Five things we think we learned from Ohio State’s narrow loss to Maryland

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While we love watching entertaining college football games, it’s not nearly as exciting when Ohio State goes up against a Big Ten team in tighter-than-expected competition that probably should have handled it less dramatically.

At the end of the day, however, almost every top team in the country struggled in the penultimate week of the college football regular season with games that seemed to be bridges to bigger and better things. After all, Ohio State is set to host Michigan in the next edition of The Game this Saturday, and there are some trophies and confetti at stake. From there, it could be an appearance in the college football playoffs.

But back to the Maryland game. The Buckeyes made the halftime adjustments and began shoveling the ball to run back Dallan Hayden en route to a win that came down to tummy control from behind to bring even more scarlet and gray hair to the chest.

After each game we try to pull out five things we observed to take home and luckily this one is on the smiling side of the scoreboard for us to think about. It’s not all rosy, however, as there are some things that need to get a lot better next week.

Here are five things we learned from Ohio State’s hand-wrestling win over Maryland on Saturday.

The coaching staff needs to figure out this running game

What we learned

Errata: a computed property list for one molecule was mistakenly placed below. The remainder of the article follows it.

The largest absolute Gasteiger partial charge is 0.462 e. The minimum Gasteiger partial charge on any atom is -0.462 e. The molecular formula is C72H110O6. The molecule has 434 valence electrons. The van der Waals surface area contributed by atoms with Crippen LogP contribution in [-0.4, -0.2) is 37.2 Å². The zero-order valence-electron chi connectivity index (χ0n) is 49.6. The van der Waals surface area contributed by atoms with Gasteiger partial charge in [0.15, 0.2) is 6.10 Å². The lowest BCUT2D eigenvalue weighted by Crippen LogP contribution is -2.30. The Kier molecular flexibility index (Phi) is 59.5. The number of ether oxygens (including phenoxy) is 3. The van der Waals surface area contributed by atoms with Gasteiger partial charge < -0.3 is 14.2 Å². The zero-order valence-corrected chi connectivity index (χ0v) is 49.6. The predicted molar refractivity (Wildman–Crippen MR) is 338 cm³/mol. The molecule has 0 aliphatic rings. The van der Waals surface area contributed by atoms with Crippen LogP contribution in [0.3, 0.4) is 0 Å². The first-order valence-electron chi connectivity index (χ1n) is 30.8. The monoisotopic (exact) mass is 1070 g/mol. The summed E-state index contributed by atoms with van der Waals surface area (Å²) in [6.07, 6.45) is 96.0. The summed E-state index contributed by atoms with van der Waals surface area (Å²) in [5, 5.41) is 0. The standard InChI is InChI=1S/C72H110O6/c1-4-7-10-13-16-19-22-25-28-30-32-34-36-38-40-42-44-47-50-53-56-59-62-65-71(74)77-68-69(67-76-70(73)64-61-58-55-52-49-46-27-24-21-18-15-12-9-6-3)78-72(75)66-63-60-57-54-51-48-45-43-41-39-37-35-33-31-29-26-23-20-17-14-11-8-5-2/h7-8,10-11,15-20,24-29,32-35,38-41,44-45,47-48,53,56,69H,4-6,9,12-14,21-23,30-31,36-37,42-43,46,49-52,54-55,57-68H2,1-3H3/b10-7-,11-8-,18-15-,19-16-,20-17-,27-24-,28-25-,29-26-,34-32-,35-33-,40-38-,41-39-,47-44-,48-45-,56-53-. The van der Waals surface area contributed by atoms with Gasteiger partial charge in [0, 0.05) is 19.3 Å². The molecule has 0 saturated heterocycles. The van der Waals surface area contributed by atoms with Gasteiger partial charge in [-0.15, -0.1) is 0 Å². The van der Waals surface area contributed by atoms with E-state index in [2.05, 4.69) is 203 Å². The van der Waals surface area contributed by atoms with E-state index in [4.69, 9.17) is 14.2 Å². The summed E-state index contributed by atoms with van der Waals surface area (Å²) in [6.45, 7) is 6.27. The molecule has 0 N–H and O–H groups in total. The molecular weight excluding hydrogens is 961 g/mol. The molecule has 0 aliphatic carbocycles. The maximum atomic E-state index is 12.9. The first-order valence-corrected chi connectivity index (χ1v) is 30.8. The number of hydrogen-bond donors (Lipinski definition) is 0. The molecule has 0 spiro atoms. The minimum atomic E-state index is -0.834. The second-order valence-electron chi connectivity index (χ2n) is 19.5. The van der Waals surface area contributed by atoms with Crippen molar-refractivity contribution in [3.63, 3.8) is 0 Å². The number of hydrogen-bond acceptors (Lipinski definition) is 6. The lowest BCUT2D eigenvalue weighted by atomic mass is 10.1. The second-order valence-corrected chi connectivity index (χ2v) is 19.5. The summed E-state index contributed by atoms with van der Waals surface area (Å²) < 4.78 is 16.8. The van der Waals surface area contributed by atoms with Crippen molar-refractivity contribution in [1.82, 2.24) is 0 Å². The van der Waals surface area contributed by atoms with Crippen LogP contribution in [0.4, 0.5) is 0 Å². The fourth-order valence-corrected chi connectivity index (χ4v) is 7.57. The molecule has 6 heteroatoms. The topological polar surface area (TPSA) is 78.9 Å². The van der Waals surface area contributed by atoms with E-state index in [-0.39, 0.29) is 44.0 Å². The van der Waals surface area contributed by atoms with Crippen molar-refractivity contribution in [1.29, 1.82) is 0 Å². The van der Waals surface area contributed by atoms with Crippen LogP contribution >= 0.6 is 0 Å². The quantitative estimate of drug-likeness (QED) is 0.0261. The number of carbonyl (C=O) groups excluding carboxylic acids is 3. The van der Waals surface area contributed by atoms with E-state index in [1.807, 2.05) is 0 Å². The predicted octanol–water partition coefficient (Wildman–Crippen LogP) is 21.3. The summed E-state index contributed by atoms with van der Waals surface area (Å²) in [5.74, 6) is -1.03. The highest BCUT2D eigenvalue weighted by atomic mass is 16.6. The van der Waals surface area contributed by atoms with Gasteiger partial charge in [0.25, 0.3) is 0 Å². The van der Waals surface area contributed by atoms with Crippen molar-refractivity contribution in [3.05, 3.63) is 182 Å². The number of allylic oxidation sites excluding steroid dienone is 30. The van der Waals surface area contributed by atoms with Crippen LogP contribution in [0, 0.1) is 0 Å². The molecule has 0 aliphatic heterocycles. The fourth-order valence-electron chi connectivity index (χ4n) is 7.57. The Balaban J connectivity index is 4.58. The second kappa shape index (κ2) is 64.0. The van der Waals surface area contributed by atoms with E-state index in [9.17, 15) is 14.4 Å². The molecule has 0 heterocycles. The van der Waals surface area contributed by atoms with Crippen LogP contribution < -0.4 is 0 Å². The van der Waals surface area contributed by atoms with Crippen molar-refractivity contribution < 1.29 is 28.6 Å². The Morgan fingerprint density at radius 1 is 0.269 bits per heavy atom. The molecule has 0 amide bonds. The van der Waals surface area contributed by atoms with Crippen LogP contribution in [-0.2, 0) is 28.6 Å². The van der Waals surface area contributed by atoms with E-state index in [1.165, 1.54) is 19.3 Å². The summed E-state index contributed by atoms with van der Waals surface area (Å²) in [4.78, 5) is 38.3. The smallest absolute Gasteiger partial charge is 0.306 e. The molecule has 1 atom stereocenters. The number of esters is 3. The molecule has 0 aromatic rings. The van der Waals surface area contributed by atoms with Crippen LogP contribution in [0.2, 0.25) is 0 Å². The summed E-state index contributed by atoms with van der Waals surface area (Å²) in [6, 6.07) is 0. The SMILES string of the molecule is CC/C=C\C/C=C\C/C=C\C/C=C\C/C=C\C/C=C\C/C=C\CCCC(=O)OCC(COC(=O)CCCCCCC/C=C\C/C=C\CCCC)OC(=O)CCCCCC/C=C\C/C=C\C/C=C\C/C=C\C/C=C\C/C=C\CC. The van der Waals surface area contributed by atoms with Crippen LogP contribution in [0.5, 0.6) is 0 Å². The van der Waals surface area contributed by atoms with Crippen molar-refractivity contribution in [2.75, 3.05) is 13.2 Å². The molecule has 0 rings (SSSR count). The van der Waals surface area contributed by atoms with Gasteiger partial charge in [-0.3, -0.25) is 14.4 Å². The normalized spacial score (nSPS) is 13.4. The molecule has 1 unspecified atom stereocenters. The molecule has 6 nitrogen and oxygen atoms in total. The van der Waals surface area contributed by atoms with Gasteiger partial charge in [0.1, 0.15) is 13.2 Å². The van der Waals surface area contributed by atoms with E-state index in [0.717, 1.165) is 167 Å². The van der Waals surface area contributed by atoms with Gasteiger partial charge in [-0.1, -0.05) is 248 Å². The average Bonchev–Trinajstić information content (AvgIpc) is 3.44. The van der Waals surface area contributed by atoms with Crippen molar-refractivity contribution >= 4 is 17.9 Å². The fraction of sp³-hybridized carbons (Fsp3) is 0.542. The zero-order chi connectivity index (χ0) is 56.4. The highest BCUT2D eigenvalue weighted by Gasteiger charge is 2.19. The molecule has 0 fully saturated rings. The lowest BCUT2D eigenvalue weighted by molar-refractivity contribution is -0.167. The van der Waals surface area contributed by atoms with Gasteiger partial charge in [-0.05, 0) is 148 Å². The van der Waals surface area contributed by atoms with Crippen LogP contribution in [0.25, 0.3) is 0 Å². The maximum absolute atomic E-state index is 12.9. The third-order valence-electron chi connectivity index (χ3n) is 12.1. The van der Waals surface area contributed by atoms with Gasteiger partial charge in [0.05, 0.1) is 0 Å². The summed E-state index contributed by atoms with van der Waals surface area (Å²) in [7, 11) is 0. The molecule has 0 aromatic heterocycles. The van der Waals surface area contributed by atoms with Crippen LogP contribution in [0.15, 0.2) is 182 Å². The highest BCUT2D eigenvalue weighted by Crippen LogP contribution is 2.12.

It seems like a broken record now doesn’t it? Tell me if you’ve heard this before; Ohio State struggled in the first half in the running game.

The Buckeyes move the ball on the ground much better going north and south than running the stretch zone game. It’s the tendency that the offense has when given this type of action so that safeties and other DBs collapse and fill in the gaps, making it difficult to find a place to run.

What worked in the second half is the best recipe for success. Instead of stretching things out, OSU handed it to Dallen Hayden, who came into the field quickly, mostly behind the right side of the line, and took more control of the game on offense.

Obviously there are other things at play, but if Ohio State wants to do business against Michigan, they can’t slowly get back into the ground game. The talent is there, so it’s a bit bizarre why there’s so much fighting to move the tracks on the floor at times.

Speaking of Dallan Hayden

What we learned

Where would Ohio State be without freshman running back Dallan Hayden in this case? It’s not hard to say that this one is unlikely to have a winning result unless the Buckeyes fed the ball to him in the second half.

As good as TreVeyon Henderson is, he tends to hop things out and lose yards, get frustrated, and then flush and repeat. To be fair, Henderson was injured, but right now there’s a noticeable difference when Hayden is in the game.

Hitting the hole, he gets to the second level and seems to have excellent vision. We could see him a lot against Michigan, especially when the other backs are still dinged.